Lychgate
Lychgate
()

Organs swell. Drums stomp to life. Soaring single notes harmonize and add atmosphere. This is “The Inception.” This funeral march is leading us somewhere. Probably the graves of its victims, who are most likely every single other Doom-cum-Black Metal release this year. Lychgate’s self-titled 2013 debut is surprising, stirring, horrifying, and engrossing.

This frightening foursome features members of funeral doom stalwarts, and one of my personal favorites, Esoteric and now defunct Black Metal act Lunar Aurora. Imagine an amalgam of the two, with a little bit of the sickening atmosphere of Tyranny’s Bleak Vistae, and a touch of progressive that reminds of Ihsahn’s solo work, and you might be on your way. The result feels like a warped soundtrack of the surrealist Robert Wiene films of the 20’s like The Cabinet of Dr. Caligari. It’s an evil, off-kilter, swirling, vortex of ProgressiveDoomBlack Metal that keeps you on the absolute edge of your seat. It begs repeat listens because you’re afraid you’ve missed something.

The aforementioned opening track is a short glimpse of what’s to come. Second track “Resentment” is a mid-paced, malicious number that shows exactly what this album has to offer. Some blackened riffing, some slower Funeral Doom moments, and all the while the putrid vocals growl like vocalist Greg Chandler (Esoteric) eagerly awaits devouring your charred corpse at the end. Track 4, “In Self Ruin” is a standout not only for its quality, but its brevity and ferocity. At 3:30, it is the shortest and fastest number on the album. Vicious blast beats, furious tremolo grinding, haunting pipe organs, it’s all here and it’s unbelievable. If I had to complain about something, it would be that there isn’t another shredder like this on the album.

There are honestly many more moments like this that are masterfully injected into the slower songs on the album. They punctuate the Funeral Doom sensibilities and add just the right amount of barrage to keep this album from being labeled as anything else. “Sceptre To Control The World” exemplifies their ability to intermingle between genres without ever losing a step. It is slow, fast, grating, haunting, and more. “Triumphalism” is another of the speedier tracks on the album without falling into a complete assault. And finally we’re left with “When Scorn Can Scourge No More.” The 4 minute closer is mid tempo and melodic. The leads really soar in this one, with notes raining down through the vile atmosphere to bring with them tiny flashes of the light beyond the perpetual darkness.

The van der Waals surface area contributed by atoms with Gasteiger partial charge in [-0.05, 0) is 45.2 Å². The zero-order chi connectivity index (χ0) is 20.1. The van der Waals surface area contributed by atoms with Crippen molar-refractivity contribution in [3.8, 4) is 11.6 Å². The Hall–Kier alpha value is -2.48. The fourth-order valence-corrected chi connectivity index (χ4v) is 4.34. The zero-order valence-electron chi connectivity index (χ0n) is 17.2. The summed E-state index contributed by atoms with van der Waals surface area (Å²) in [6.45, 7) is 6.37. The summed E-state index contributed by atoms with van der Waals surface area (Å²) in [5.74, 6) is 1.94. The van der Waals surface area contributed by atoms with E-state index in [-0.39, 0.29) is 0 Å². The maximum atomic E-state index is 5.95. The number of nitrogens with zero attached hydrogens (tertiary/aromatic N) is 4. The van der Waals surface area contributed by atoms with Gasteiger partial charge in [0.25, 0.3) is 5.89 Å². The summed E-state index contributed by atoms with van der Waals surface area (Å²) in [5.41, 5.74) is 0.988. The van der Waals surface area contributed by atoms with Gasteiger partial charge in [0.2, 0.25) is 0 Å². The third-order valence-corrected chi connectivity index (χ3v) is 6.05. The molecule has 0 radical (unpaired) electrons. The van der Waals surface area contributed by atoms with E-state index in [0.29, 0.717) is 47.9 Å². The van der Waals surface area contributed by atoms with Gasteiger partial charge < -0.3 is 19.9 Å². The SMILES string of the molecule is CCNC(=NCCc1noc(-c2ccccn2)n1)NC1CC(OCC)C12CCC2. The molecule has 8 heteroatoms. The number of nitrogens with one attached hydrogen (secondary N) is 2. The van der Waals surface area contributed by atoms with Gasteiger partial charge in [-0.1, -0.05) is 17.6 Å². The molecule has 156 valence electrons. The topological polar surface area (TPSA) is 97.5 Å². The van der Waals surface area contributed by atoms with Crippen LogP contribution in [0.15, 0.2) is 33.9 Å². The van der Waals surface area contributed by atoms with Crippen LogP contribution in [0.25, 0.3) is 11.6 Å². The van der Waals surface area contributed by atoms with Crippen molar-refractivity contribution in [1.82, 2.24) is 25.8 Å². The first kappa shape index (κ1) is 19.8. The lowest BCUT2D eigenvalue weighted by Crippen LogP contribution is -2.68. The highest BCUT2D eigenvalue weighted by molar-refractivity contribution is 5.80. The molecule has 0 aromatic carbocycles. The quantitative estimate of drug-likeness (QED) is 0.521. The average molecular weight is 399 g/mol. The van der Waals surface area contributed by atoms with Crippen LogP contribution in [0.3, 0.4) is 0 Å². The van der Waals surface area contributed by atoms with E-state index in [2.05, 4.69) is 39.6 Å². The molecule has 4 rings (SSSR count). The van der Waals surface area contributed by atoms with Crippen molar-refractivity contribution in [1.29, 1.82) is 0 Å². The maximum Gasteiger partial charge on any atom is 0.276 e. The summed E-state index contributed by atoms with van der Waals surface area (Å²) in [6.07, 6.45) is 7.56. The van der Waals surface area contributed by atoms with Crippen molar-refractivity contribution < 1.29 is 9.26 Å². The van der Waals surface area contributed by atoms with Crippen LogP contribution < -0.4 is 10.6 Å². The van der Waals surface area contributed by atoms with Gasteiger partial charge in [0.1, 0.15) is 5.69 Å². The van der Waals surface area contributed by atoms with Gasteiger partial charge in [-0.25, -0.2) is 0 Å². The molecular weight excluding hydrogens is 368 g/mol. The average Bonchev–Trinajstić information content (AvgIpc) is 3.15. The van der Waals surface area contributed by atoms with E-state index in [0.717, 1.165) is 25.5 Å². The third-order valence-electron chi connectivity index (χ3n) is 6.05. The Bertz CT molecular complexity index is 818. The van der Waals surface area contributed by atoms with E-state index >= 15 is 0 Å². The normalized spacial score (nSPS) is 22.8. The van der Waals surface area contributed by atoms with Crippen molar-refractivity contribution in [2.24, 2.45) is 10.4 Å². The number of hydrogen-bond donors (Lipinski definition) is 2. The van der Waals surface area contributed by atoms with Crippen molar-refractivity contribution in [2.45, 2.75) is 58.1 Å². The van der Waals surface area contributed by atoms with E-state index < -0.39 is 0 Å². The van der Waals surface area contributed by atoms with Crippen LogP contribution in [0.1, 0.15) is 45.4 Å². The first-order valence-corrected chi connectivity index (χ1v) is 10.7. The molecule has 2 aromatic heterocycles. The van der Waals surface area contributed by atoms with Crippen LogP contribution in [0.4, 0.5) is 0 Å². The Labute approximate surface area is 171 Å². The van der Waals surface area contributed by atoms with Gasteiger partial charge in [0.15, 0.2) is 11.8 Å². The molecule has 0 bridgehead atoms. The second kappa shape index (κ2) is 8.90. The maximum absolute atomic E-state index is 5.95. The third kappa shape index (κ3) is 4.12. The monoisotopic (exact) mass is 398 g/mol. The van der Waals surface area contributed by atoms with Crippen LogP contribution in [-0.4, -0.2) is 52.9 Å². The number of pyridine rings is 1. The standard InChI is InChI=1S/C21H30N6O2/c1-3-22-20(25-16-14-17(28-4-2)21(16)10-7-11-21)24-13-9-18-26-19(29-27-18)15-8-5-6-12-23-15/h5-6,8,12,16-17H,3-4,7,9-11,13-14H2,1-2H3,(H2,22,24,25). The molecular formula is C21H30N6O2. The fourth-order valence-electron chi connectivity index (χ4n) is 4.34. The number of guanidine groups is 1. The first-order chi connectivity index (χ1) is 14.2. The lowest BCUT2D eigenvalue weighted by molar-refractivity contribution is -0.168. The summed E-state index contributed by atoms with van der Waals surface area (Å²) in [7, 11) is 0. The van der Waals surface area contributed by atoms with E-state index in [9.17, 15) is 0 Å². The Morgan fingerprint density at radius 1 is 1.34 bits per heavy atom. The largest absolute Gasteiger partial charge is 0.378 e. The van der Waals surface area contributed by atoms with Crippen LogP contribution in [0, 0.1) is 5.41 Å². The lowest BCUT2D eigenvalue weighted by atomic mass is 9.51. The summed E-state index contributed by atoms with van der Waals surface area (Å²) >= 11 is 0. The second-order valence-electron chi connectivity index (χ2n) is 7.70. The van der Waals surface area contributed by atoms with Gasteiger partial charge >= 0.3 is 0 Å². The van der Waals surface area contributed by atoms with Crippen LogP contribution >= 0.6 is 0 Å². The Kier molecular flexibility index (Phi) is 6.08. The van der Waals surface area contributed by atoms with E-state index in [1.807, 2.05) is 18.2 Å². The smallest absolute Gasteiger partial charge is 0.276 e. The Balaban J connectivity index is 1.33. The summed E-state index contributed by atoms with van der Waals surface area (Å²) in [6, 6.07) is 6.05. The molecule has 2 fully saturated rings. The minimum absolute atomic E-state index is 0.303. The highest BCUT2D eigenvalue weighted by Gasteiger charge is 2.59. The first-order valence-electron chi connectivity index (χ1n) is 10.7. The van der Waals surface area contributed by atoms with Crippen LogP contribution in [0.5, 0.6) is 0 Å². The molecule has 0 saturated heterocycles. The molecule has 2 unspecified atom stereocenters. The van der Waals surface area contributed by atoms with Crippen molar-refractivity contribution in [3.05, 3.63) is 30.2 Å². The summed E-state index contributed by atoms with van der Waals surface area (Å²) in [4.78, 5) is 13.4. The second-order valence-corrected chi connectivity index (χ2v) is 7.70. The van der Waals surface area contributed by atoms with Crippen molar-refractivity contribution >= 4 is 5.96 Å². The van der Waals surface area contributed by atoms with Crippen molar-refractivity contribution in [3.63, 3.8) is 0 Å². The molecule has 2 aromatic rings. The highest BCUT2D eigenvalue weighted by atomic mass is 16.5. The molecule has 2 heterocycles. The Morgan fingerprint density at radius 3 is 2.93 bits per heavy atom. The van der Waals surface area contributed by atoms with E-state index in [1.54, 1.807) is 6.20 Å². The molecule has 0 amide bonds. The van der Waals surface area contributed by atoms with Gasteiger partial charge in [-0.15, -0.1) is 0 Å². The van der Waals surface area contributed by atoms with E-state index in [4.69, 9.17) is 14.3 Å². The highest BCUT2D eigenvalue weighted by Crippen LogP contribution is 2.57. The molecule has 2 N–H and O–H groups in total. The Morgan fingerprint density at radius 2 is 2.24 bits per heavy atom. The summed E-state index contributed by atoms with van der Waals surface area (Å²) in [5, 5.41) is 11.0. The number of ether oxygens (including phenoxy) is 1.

This record doesn’t so much attack your senses as much as it slowly poisons them. Each song more sulfurous than the next. It one of those gems that sound both modern and timeless. Were this released 15 years ago, it would be a cult classic today in 2013. In 2028, I’ll bet people looking for “old school Black Metal classics” are going to get hip to this record by 50 year old curmudgeons like me who are yearning for the good old days.

[Visit the band's website]
Written by Nick E
June 19th, 2013

Comments

  1. Commented by: Luke_22

    Welcome to the team Nick. Fine review, definitely sounds worth investigating.


  2. Commented by: Terp

    I’ve only heard one track so far, but this is promising.


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